The research shows that although tougher professors don't give out as many A's and B's, and their student evaluations are not as good, their students do better when they get to upper level (junior and senior level) classes.
It can be hard to find this out. A study like this needs "ceteris paribus" conditions. That is, all other factors have to be held constant (something discussed in the first chapter of probably all principles of economics texts). For example, if good students intentionally take tough profs, then we can't be sure why they did better later. Was it because they were better students or because the profs were tough and upheld high academic standards?
But at the Air Force Academy, here is why they have "ceteris paribus" conditions:
"All students at the academy are required to take a common core of 30 credits. No matter how much they might hate Calculus I, they still have to take Calculus II. Most course sections are small—about 20 students—and students have no discretion in choosing their sections or instructors. Finally, every Calculus I section uses the same common tests, which are graded by a pool of instructors. (One instructor grades Question 1 for every section, another instructor grades Question 2, and so on.)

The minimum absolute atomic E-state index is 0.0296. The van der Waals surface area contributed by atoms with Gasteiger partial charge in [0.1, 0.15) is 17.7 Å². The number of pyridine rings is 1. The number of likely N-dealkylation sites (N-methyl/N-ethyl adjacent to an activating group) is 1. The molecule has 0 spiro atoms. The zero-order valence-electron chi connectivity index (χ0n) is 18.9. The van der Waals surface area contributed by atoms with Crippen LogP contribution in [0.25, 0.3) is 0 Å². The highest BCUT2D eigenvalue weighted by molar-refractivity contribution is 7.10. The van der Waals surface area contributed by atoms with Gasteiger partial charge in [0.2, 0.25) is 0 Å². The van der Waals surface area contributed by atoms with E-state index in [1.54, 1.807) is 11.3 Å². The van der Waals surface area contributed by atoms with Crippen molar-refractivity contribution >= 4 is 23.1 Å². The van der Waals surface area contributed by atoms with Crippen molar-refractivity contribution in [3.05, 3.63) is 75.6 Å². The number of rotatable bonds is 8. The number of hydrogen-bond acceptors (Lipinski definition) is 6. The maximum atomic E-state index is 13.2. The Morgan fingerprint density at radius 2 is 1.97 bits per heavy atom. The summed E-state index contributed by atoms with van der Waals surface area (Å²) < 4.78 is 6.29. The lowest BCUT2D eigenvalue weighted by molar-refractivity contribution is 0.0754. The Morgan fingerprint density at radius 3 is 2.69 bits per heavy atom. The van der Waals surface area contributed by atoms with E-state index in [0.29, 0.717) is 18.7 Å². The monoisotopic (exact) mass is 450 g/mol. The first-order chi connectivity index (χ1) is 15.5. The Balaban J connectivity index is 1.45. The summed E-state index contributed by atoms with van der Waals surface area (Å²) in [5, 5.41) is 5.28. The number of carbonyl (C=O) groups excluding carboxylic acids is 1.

All those factors make the Air Force Academy a beautifully sterile environment for studying course sequences.
Mr. West and Mr. Carrell (the economists who did the study) didn't have to worry that their data would be contaminated by students self-selecting into sections taught by supposedly easy instructors, or male instructors, or any other bias. They didn't have to worry about how to account for students who never took the follow-up courses, because every student takes the same core sequence. And they didn't have to worry about some instructors subtly grading the tests more leniently than others."